HOUSTON (Reuters) - Venezuela must pay ConocoPhillips more than $8 billion to compensate for the 2007 expropriation of oil assets by the country’s late socialist leader Hugo Chavez, the World Bank ruled on Friday, making the U.S. energy company the largest victor in claims stemming from nationalizations in the OPEC country.
The company may have to fight to collect. Venezuela has balked at paying in other arbitration cases and may challenge the World Bank tribunal’s decision. Conoco previously has used legal seizures of Venezuelan oil assets to enforce its claims.
The oil company had sought up to $30 billion for the takeover of three oil projects more than 10 years ago, according to a World Bank report. The tribunal, known as ICSID, found the takeover unlawful in 2013 and two years ago rejected the OPEC-member country’s request for reconsideration.
The tribunal said Conoco could not seek double recovery. It was not immediately clear how that finding would affect Friday’s total $8.7 billion award. The past award covered two of the company’s three oil projects in Venezuela.
Venezuela’s oil production has fallen to an almost seven-decade low due to mismanagement, a lack of investment and financial sanctions imposed by the U.S. government. Its declining oil exports have led the nation into a severe economic crisis and fueled an exodus of about 3 million residents.
Venezuela’s main foreign asset is U.S.-based Citgo Petroleum, an oil refiner that recently appointed with Washington’s support a board of directors independent of Venezuela’s socialist government.
“For Venezuela, it is possible to pay Conoco with Citgo’s assets, so this award makes it politically complex for the U.S. government to protect Citgo against creditors if one of the claimants is a U.S.-based company,” said Francisco Monaldi, an expert in Latin American energy at Rice University’s Baker Institute.
Venezuela’s communications ministry was unavailable for immediate comment, and state-owned oil company PDVSA said it would not comment immediately.
The government of opposition leader Juan Guaido is “analyzing its options to defend the Republic,” Miguel Angel Santos, an adviser to the government’s representative to the Inter-American Development Bank, said in a tweet on Friday.
The South American country six times sought and failed to disqualify one of the panel’s three arbitrators. The rejection could provide Venezuela an avenue to challenge the award, said an attorney familiar with the country’s arbitration cases who declined to be identified.
Law firm Curtis Mallet-Prevost, Colt & Mosle, which represented Venezuela before the tribunal, had no comment.
“Having willfully breached its international obligations, Venezuela cannot claim the benefit of any restriction of its liability under international law,” the tribunal wrote. As a result, Conoco is “entitled to full reparation for the takings in accordance with international law.”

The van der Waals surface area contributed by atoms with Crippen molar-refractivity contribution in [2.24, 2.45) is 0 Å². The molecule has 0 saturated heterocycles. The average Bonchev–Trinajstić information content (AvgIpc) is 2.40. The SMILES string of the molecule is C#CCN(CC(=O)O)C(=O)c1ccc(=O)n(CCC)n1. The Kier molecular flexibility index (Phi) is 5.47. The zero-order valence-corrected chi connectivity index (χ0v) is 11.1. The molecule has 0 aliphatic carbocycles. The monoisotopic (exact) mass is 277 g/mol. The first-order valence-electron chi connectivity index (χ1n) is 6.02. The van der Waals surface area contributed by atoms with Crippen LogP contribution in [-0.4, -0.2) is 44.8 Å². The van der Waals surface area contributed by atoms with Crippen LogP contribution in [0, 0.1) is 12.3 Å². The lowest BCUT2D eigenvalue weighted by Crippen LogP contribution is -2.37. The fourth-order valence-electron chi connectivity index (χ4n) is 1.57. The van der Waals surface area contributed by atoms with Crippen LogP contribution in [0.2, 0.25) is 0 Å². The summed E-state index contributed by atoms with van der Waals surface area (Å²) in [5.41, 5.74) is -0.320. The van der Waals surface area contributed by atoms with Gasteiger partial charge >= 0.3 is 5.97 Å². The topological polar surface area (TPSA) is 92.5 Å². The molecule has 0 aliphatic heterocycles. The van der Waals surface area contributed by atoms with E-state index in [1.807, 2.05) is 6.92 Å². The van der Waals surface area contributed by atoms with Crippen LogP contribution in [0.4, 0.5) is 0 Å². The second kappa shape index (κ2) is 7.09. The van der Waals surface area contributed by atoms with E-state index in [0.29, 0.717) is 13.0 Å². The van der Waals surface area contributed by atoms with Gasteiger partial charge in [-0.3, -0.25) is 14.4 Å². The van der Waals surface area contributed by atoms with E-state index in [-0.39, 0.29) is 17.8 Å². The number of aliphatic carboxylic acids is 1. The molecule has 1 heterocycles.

The decision “upholds the principle that governments cannot unlawfully expropriate private investments without paying compensation,” Conoco General Counsel Kelly B. Rose said.
While Conoco prevailed in its main claim of damages arising from the expropriation of its assets, the award represents about 40 percent of its claim. ICSID ruled against the company’s request for the loss of future tax credits, which was valued at some $10 billion, the ICSID said.
The tribunal’s decision brings Conoco’s total awards under two different Venezuela arbitration cases to $10.7 billion. Under World Bank rules either party to a decision can request to annul the award, which would trigger a stay of any enforcement.
Last year, Conoco received a $2.04 billion award from the International Chamber of Commerce (ICC) involving broken contracts on some of the same assets. PDVSA agreed to pay the award and delivered $400 million after Conoco began to attach assets in the Caribbean to enforce the ruling.
Canadian mining firms Rusoro Mining Ltd and Crystallex International Corp last fall each settled an arbitration claim with Venezuela for more than $1 billion.
Exxon Mobil Corp’s $1.6-billion award against Venezuela over its 2007 oil project expropriation was annulled by the ICSID in 2015. Exxon last year filed a new claim seeking to restore the original decision.
Venezuela’s nationalization wave, led by Chavez as part of his Socialist project, led to more than 20 international arbitration claims, which remain mostly unpaid.
Conoco shares closed down 3.7 percent at $65.43.
Reporting by Marianna Parraga; additional reporting by Lesley Wroughton and David Lawder in Washington; Writing by Gary McWilliams, editing by Cynthia Osterman, David Gregorio and Diane Craft
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